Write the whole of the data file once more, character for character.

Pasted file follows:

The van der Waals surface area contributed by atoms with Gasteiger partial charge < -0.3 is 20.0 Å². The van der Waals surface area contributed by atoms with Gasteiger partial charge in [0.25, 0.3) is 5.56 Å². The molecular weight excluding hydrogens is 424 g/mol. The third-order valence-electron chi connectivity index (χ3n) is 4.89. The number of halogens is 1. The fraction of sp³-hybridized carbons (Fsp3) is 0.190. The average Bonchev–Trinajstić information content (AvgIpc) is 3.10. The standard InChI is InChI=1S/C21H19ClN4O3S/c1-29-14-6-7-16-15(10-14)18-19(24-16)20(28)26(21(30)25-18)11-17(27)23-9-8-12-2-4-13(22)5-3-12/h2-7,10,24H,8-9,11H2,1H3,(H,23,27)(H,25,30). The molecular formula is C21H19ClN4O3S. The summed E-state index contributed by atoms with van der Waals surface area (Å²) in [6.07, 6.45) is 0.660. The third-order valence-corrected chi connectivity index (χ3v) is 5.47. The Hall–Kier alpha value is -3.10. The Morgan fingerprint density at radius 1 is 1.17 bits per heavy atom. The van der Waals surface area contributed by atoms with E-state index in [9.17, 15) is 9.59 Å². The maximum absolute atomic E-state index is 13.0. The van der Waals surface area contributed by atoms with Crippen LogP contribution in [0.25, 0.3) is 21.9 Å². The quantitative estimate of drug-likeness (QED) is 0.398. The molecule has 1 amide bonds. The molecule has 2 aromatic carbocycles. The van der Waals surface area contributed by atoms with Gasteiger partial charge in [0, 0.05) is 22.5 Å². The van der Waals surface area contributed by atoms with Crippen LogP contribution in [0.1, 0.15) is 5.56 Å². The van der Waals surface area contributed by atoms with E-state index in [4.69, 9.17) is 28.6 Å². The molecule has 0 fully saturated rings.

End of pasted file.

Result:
The van der Waals surface area contributed by atoms with Gasteiger partial charge < -0.3 is 20.0 Å². The van der Waals surface area contributed by atoms with Gasteiger partial charge in [0.25, 0.3) is 5.56 Å². The molecular weight excluding hydrogens is 424 g/mol. The third-order valence-electron chi connectivity index (χ3n) is 4.89. The number of halogens is 1. The fraction of sp³-hybridized carbons (Fsp3) is 0.190. The average Bonchev–Trinajstić information content (AvgIpc) is 3.10. The standard InChI is InChI=1S/C21H19ClN4O3S/c1-29-14-6-7-16-15(10-14)18-19(24-16)20(28)26(21(30)25-18)11-17(27)23-9-8-12-2-4-13(22)5-3-12/h2-7,10,24H,8-9,11H2,1H3,(H,23,27)(H,25,30). The molecular formula is C21H19ClN4O3S. The summed E-state index contributed by atoms with van der Waals surface area (Å²) in [6.07, 6.45) is 0.660. The third-order valence-corrected chi connectivity index (χ3v) is 5.47. The Hall–Kier alpha value is -3.10. The Morgan fingerprint density at radius 1 is 1.17 bits per heavy atom. The van der Waals surface area contributed by atoms with E-state index in [9.17, 15) is 9.59 Å². The maximum absolute atomic E-state index is 13.0. The van der Waals surface area contributed by atoms with Crippen LogP contribution in [0.25, 0.3) is 21.9 Å². The quantitative estimate of drug-likeness (QED) is 0.398. The molecule has 1 amide bonds. The molecule has 2 aromatic carbocycles. The van der Waals surface area contributed by atoms with Gasteiger partial charge in [0, 0.05) is 22.5 Å². The van der Waals surface area contributed by atoms with Crippen LogP contribution in [0.1, 0.15) is 5.56 Å². The van der Waals surface area contributed by atoms with E-state index in [4.69, 9.17) is 28.6 Å². The molecule has 0 fully saturated rings.